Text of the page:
ADDIS ABABA (Reuters) - Tens of thousands of Ethiopians marked the 20 year anniversary on Saturday of the removal of former Marxist ruler Mengistu Haile Mariam by celebrating construction of a new dam.
The Horn of Africa nation announced it was building the $4.7 billion project along its Nile waters in March to try to become a leading power exporter in Africa. It has ignored concerns in Egypt and is due to complete the first stages of construction in two years.
“The construction of the Renaissance Dam is just a symbol of our efforts to eradicate poverty and not the beginning nor end of our struggle to develop our country,” Prime Minister Meles Zenawi said, speaking behind bullet-proof glass.
“We will strive to make poverty an issue of the past,” he said, before saluting the crowd by raising his baseball cap.
The 56-year-old came to power in 1991 after his rebel Tigrayan People’s Liberation Front joined other groups and toppled Mengistu’s brutal regime, ending a 17-year guerrilla war.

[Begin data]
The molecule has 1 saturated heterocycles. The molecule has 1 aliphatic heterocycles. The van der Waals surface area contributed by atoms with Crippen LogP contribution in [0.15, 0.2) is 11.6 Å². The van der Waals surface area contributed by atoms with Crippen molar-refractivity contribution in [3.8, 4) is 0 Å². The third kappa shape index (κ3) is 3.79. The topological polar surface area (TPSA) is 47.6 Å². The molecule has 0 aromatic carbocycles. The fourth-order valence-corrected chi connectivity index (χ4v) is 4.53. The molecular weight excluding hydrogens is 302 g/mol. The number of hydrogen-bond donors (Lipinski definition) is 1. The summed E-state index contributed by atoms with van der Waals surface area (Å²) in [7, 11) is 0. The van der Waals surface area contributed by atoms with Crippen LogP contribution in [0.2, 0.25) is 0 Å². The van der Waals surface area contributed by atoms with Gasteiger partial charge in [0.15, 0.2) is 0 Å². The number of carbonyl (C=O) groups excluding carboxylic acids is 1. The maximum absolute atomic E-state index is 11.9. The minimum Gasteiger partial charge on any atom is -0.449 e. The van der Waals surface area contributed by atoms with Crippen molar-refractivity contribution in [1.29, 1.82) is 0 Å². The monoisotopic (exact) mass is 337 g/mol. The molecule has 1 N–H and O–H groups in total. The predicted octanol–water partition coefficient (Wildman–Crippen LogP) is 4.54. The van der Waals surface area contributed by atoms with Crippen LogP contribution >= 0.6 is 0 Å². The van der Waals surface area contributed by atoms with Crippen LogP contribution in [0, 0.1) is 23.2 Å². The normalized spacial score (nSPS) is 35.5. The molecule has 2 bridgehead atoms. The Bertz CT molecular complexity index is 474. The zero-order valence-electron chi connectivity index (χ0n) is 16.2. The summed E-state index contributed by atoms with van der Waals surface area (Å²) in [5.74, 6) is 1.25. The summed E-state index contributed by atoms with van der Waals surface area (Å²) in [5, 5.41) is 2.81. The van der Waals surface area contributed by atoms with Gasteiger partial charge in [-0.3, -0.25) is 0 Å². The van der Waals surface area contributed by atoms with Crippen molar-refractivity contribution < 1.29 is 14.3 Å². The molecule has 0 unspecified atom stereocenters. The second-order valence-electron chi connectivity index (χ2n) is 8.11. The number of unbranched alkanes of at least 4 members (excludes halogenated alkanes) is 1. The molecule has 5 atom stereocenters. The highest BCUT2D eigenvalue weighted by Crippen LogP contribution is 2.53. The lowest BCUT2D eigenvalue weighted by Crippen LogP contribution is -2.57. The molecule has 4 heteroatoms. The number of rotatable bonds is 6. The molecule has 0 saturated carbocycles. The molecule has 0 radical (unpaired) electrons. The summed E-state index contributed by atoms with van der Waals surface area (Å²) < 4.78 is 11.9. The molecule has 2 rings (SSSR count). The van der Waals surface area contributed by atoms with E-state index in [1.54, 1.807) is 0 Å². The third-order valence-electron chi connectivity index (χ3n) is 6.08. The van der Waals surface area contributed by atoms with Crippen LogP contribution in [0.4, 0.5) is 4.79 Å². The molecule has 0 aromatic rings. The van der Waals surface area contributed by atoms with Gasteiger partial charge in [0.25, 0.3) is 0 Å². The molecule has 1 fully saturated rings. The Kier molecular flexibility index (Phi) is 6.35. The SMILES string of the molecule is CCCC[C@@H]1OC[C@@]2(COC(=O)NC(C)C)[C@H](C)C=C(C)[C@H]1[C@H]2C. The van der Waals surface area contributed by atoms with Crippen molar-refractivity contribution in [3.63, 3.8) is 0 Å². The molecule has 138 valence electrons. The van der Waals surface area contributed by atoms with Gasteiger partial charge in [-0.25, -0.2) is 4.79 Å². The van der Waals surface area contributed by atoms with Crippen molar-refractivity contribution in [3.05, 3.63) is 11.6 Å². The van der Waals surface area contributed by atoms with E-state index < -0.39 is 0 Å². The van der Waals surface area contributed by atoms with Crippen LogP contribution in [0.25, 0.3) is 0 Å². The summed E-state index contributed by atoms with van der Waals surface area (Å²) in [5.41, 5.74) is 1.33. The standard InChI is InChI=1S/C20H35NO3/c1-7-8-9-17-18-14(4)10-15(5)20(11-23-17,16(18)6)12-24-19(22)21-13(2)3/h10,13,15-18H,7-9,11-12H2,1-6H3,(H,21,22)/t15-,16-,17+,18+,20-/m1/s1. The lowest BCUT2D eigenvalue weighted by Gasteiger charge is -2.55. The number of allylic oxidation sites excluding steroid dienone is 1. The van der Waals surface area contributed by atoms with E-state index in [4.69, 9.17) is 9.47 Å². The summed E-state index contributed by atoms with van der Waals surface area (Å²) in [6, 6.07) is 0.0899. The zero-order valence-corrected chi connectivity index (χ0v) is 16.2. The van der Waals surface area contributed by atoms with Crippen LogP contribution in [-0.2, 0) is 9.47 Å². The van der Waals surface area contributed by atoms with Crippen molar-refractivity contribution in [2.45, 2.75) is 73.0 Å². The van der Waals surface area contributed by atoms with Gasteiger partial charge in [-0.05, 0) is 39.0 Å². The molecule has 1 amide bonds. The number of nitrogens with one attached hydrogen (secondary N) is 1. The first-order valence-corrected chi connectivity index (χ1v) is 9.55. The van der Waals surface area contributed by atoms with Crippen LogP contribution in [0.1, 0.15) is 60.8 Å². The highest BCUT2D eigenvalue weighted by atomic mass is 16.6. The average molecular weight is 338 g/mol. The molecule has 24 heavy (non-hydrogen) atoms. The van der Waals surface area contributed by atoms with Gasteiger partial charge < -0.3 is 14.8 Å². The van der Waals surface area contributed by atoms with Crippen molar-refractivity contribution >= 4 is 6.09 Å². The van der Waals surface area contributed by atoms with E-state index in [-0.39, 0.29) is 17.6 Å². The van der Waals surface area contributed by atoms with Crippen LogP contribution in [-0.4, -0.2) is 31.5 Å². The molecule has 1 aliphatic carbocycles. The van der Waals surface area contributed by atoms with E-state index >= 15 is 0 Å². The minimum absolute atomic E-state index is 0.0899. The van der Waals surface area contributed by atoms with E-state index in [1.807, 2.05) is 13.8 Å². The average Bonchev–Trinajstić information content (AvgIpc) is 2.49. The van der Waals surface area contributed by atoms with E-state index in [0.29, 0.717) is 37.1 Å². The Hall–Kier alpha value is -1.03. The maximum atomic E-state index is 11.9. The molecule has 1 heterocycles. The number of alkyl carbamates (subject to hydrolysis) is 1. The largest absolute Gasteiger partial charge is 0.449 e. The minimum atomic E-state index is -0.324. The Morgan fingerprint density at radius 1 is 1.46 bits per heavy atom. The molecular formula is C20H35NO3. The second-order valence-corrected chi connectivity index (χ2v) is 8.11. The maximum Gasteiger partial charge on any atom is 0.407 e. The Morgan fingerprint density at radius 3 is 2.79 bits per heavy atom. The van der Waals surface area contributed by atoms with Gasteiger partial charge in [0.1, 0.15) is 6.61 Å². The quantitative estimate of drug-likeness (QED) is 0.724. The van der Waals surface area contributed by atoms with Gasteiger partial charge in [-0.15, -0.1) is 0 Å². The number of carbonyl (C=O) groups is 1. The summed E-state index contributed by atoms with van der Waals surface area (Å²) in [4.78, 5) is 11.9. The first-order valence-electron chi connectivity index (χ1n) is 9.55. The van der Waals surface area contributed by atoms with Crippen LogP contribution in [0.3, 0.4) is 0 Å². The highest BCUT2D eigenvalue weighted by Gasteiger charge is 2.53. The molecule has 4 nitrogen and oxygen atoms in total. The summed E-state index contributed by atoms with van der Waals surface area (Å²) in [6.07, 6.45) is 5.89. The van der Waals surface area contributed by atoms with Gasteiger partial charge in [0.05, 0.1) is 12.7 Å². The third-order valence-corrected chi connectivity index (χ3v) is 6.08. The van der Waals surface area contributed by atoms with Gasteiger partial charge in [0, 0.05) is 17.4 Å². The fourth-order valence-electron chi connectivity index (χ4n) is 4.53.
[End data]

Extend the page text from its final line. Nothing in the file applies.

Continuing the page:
Meles has received international praise for guiding the country to double-digit economic growth for the past six years, but is criticised by rights groups for cracking down on dissent and weakening opposition parties.
Government detractors also blame state policies for the rising cost of living. Some had called for an Arab-style “day of rage” for Saturday.
“There should be criticism in any country, but I don’t think there’s an appetite in Ethiopia now for an uprising after 2005,” said Tewodros, a 23-year-old university student who gave only his first name.
Street protests erupted in Ethiopia after Meles’ disputed 2005 election win and more than 200 people were killed in clashes between protesters and police.
“I think even most opposition supporters believe a gradual process is the only way now,” he said.